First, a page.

There are concerns a developer has found a loophole allowing apartment blocks to be built in Auckland streets zoned for single-houses only.
Sino Dutch Developments Ltd has made an application to build a four-storey, 10-unit block on the harbour front at 2 Tizard Rd in Birkenhead - a street zoned for single-houses.
But a planner employed by the Birkenhead Residents Association says the application has been lodged under a clause in Auckland's Unitary Plan - the city's main planning document - intended to allow retirement villages to be built, rather than apartment blocks.
Local Richard Bourke is worried about it happening elsewhere too.
"It's precedent setting - if this goes through, all bets are off because almost anything at all can go through," he said.
Bourke said the land up for development was the same site where a number of pohutukawa trees died after locals found them riddled with suspicious holes.
Another concern with development on the site was whether the trees that lined the shoreline would be cut down, he said.
A large building on the point at Birkenhead - which juts into the harbour near the Harbour Bridge - would also be highly visible both from the land and the water, Bourke said.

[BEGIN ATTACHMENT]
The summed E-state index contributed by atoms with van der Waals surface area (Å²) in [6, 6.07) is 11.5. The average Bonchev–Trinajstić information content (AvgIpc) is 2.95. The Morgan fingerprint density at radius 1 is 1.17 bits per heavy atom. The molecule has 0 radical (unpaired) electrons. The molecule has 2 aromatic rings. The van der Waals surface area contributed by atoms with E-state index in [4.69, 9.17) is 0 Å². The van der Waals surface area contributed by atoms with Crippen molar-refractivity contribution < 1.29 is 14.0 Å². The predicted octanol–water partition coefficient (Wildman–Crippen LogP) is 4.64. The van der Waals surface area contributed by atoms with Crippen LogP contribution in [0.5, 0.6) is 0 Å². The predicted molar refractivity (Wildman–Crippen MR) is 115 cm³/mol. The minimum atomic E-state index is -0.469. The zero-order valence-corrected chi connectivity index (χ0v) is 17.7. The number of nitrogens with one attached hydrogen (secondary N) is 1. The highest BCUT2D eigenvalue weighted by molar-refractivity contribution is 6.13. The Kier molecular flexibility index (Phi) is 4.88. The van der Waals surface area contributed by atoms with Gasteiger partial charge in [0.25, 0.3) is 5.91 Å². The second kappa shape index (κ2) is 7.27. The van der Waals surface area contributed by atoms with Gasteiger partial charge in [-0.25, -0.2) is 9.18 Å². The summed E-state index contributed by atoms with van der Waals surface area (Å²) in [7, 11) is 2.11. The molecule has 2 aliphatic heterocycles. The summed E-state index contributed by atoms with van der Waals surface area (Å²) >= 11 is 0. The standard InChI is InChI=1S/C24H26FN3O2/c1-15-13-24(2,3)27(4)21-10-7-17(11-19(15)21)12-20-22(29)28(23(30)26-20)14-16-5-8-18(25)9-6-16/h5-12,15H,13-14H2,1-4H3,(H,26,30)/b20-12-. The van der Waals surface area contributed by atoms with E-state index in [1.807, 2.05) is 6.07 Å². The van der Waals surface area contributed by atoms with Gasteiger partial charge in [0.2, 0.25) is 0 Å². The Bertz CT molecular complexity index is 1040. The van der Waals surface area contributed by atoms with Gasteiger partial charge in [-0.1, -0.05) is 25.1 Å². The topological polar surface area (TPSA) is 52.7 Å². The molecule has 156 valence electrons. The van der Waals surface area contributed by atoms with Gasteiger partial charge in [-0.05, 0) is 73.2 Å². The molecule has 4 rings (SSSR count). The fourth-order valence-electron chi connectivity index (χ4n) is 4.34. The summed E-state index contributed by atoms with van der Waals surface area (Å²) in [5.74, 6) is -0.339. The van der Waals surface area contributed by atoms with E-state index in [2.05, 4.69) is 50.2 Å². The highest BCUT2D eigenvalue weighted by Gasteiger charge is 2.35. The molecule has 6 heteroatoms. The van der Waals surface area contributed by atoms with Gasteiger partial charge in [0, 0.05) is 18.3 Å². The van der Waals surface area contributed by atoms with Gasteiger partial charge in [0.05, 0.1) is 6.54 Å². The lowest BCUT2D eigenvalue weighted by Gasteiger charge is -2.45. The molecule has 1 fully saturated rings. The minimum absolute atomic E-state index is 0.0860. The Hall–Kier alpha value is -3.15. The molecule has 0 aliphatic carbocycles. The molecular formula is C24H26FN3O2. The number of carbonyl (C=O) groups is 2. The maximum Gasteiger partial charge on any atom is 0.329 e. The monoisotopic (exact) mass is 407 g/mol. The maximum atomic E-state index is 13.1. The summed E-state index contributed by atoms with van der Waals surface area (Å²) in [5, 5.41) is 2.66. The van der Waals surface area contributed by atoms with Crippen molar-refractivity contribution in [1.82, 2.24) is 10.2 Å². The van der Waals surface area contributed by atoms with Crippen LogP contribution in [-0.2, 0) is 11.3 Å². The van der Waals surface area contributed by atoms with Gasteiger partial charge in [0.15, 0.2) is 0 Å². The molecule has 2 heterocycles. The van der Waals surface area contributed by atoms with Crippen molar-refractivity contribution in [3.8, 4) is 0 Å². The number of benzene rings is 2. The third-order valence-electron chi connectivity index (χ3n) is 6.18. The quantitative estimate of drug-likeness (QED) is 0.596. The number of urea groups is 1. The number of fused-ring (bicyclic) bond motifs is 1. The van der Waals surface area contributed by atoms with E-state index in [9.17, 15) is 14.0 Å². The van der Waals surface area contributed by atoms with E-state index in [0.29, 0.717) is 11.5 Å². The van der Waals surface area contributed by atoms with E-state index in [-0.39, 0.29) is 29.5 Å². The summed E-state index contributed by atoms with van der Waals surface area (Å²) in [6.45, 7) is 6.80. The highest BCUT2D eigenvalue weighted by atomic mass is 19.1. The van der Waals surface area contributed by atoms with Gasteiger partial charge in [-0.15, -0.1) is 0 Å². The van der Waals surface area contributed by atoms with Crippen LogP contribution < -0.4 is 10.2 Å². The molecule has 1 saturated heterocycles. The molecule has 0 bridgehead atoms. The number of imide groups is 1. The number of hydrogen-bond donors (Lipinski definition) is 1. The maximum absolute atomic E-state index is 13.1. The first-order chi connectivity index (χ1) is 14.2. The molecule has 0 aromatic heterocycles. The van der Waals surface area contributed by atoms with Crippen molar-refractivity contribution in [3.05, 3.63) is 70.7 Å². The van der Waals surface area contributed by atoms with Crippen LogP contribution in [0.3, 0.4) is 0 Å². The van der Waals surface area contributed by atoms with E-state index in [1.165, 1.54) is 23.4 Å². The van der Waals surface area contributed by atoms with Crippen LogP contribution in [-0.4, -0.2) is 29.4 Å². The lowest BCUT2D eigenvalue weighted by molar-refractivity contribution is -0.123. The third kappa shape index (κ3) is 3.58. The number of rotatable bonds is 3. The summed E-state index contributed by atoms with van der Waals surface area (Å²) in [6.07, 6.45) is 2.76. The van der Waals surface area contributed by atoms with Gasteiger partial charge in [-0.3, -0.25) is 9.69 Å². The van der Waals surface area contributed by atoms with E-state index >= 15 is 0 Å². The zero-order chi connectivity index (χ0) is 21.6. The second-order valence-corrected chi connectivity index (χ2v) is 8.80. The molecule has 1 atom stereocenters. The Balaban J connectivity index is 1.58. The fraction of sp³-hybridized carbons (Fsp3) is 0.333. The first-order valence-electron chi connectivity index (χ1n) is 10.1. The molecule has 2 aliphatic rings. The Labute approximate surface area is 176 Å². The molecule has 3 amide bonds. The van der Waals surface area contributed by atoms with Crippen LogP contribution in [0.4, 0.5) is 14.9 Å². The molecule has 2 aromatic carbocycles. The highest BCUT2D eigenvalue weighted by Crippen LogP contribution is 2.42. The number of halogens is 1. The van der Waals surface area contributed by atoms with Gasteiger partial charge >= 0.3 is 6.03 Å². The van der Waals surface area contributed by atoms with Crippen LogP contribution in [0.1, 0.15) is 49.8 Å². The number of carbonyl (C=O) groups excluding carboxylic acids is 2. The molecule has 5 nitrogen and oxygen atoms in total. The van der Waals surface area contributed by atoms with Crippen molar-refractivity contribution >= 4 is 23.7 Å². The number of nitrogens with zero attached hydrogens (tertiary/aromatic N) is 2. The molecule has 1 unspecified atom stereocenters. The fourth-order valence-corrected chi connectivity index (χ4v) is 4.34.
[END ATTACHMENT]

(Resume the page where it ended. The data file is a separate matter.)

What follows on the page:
"It's an ecologically significant area and for that development to go ahead they will have to remove the bush cover and it will have a big impact on the environment," he said.
"Then you've got all the visibility effects - it's right at the end of the point and it will have a high visible impact on the environment, irrespective of where you are, whether you are looking at it from the town side or from the harbour side."
The Birkenhead Residents Association had planned to discuss the development at its annual meeting last week with a council representative in attendance.
Sino Dutch Developments representative Bernard Reuters did not wish to comment.
Auckland Council's manager resource consents north Ian Dobson said a decision won't be made until all steps are completed in the "resource consent process".
"With the submissions phase complete, we are now working on a thorough assessment of the proposal, known as the hearings report," he said.
"The report includes a summary and analysis of the submissions received, as well as council's recommendation for or against the consent.
"Both the applicant and submitters will also have the opportunity to put forward their views to independent commissioners at a hearing, who will then make the final decision."
Under council rules, buildings that "infringe" on a standard planning rule in the Unitary Plan - such as apartment blocks in single-house zones - automatically trigger the need for a resource consent.
It is this process that has been triggered in the case of the Tizard St development.